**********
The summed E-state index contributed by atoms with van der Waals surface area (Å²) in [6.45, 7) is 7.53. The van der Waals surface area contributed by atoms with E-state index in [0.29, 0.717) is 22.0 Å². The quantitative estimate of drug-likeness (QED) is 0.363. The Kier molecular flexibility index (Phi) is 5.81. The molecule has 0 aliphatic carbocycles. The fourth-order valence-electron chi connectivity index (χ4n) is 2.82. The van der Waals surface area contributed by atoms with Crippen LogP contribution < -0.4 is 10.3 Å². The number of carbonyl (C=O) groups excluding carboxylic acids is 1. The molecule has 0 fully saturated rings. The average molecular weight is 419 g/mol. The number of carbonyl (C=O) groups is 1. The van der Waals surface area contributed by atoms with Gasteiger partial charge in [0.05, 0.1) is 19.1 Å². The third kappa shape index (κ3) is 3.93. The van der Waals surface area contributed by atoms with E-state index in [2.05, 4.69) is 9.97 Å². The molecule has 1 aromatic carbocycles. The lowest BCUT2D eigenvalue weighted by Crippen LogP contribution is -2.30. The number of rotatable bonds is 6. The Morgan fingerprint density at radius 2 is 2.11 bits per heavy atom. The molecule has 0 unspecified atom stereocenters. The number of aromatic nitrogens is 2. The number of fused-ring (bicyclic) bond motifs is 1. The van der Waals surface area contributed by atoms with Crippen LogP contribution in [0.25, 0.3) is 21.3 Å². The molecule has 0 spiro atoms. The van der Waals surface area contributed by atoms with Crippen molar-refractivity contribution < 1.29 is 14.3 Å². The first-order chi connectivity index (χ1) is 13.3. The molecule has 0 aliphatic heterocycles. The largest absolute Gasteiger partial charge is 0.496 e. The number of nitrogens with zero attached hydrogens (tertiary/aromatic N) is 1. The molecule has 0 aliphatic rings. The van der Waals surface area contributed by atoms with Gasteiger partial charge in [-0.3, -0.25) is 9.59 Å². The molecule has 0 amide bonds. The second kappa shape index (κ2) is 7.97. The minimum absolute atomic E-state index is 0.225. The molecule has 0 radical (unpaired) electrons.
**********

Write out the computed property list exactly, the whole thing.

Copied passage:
The summed E-state index contributed by atoms with van der Waals surface area (Å²) in [6.45, 7) is 7.53. The van der Waals surface area contributed by atoms with E-state index in [0.29, 0.717) is 22.0 Å². The quantitative estimate of drug-likeness (QED) is 0.363. The Kier molecular flexibility index (Phi) is 5.81. The molecule has 0 aliphatic carbocycles. The fourth-order valence-electron chi connectivity index (χ4n) is 2.82. The van der Waals surface area contributed by atoms with Crippen LogP contribution < -0.4 is 10.3 Å². The number of carbonyl (C=O) groups excluding carboxylic acids is 1. The molecule has 0 fully saturated rings. The average molecular weight is 419 g/mol. The number of carbonyl (C=O) groups is 1. The van der Waals surface area contributed by atoms with Gasteiger partial charge in [0.05, 0.1) is 19.1 Å². The third kappa shape index (κ3) is 3.93. The van der Waals surface area contributed by atoms with E-state index in [2.05, 4.69) is 9.97 Å². The molecule has 1 aromatic carbocycles. The lowest BCUT2D eigenvalue weighted by Crippen LogP contribution is -2.30. The number of rotatable bonds is 6. The Morgan fingerprint density at radius 2 is 2.11 bits per heavy atom. The molecule has 0 unspecified atom stereocenters. The number of aromatic nitrogens is 2. The number of fused-ring (bicyclic) bond motifs is 1. The van der Waals surface area contributed by atoms with Crippen LogP contribution in [0.25, 0.3) is 21.3 Å². The molecule has 0 spiro atoms. The van der Waals surface area contributed by atoms with Crippen molar-refractivity contribution < 1.29 is 14.3 Å². The first-order chi connectivity index (χ1) is 13.3. The molecule has 0 aliphatic heterocycles. The largest absolute Gasteiger partial charge is 0.496 e. The number of nitrogens with zero attached hydrogens (tertiary/aromatic N) is 1. The molecule has 0 aliphatic rings. The van der Waals surface area contributed by atoms with Gasteiger partial charge in [-0.3, -0.25) is 9.59 Å². The molecule has 0 amide bonds. The second kappa shape index (κ2) is 7.97. The minimum absolute atomic E-state index is 0.225. The molecule has 0 radical (unpaired) electrons.